Data are available on air emissions for two incineration ships, the Vulcanus I and Vulcanus II, designed for the destruction of hazardous organic wastes, especially chlorinated compounds. These vessels burned about 12 tons/hour, that is, about 36 times the amount of waste generated by a cruise liner carrying 3,000 people. The Vulcanus I and II vessels had total furnace volumes of 135 and 160 m3, respectively, and stack heights of 4.6 and 4 m. Data on the design of these vessels may be of use in the design of a central carrier group incinerator vessel if this technology is considered (Bartelda, 1983). These incineration ships were never put into service on a regular basis for the destruction of hazardous organic wastes. One of the main reasons was attributed to the problem of trucking the hazardous waste to the port of loading. There was also concern about the effects of the gaseous emissions on the marine environment.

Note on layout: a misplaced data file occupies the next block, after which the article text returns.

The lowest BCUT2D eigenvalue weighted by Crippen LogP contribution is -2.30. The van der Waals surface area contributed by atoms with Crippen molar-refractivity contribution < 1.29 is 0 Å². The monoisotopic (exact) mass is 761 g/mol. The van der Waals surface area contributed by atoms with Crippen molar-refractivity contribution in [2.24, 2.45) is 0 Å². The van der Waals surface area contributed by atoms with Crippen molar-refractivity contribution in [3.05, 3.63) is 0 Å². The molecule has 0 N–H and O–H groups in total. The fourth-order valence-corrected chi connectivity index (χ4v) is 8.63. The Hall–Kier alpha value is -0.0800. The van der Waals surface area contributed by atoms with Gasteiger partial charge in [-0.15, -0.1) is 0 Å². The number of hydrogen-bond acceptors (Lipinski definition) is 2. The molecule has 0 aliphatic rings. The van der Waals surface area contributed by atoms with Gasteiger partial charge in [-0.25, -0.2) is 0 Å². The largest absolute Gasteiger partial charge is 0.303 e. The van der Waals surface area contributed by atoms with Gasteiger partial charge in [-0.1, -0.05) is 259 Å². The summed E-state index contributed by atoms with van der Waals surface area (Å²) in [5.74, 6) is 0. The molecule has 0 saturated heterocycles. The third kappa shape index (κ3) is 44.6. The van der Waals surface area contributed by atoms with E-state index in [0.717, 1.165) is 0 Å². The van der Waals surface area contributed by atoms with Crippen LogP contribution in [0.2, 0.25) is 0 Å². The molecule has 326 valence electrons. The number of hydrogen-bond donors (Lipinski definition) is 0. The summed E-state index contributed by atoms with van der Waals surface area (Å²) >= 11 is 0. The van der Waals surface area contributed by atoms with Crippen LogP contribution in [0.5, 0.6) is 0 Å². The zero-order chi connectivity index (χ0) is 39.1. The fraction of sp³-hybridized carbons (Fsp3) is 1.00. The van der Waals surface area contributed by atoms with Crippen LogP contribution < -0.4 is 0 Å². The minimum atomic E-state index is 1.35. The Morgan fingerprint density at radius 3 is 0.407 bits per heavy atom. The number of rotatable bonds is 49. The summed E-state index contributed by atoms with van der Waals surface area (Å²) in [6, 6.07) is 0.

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SHIPBOARD POLLUTION CONTROL: U.S. Navy Compliance With MARPOL Annex V Appendix C Air Emissions and Air Quality Introduction Data on air emissions from the various waste treatment systems considered in this study are needed (1) to compare the efficiency of operation of devices designed by different manufacturers and (2) to estimate the effects of air emissions on public health and the environment, making use of suitable environmental dispersion models. The purpose of this appendix is to review the need for data on air emissions, primarily from shipboard incinerators. Air emissions are then linked to effects on human health and the environment in two ways: first, through incinerator emission standards and second, through environmental dispersion models. Neither emission standards nor environmental dispersion models have been sufficiently well developed for application to shipboard incinerator emissions. Standardized protocols will be needed to establish a reliable database on incinerator air emissions. The discussion in this appendix is also applicable to air emissions from other waste treatment technologies that may eventually supercede incineration. Hence, the issues and procedures discussed here extend beyond the applications to incineration and should be considered for general adoption in studies of the kind described in this report. Measurements of Shipboard Incinerator Emissions Shipboard incineration of nonhazardous waste is routinely used internationally on cruise ships and ferries to destroy nonhazardous waste generated on board ships carrying up to 3,500 people. Incineration is used on many naval vessels for burning paper and has also been used for burning plastics. However, few data are available on emissions from shipboard incinerators burning solid waste generated on naval vessels. Data on air emissions from incinerators on two commercial ships are shown in Table C.1 and Table C.2, and data on ash are given in Table C.3 ; the data were obtained from vendor brochures (Deerberg Systems, private communication, 1995). The extent of dilution of stack gases by excess air is not known. The Olau Britannia II is a ferry carrying 2,000 persons, and the MS Fascination is a cruise ship that carries 3,500. Details on the quantity and chemical nature of the waste fed to the incinerators are not available. Data are available on air emissions for two incineration ships, the Vulcanus I and Vulcanus II, designed for the destruction of hazardous organic wastes, especially chlorinated compounds. These vessels burned about 12 tons/hour, that is, about 36 times the amount of waste generated by a cruise liner carrying 3,000 people. The Vulcanus I and II vessels had total furnace volumes of 135 and 160 m3, respectively, and stack heights of 4.6 and 4 m. Data on the design of these vessels may be of use in the design of a central carrier group incinerator vessel if this technology is considered (Bartelda, 1983). These incineration ships were never put into service on a regular basis for the destruction of hazardous organic wastes. One of the main reasons was attributed to the problem of trucking the hazardous waste to the port of loading. There was also concern about the effects of the gaseous emissions on the marine environment.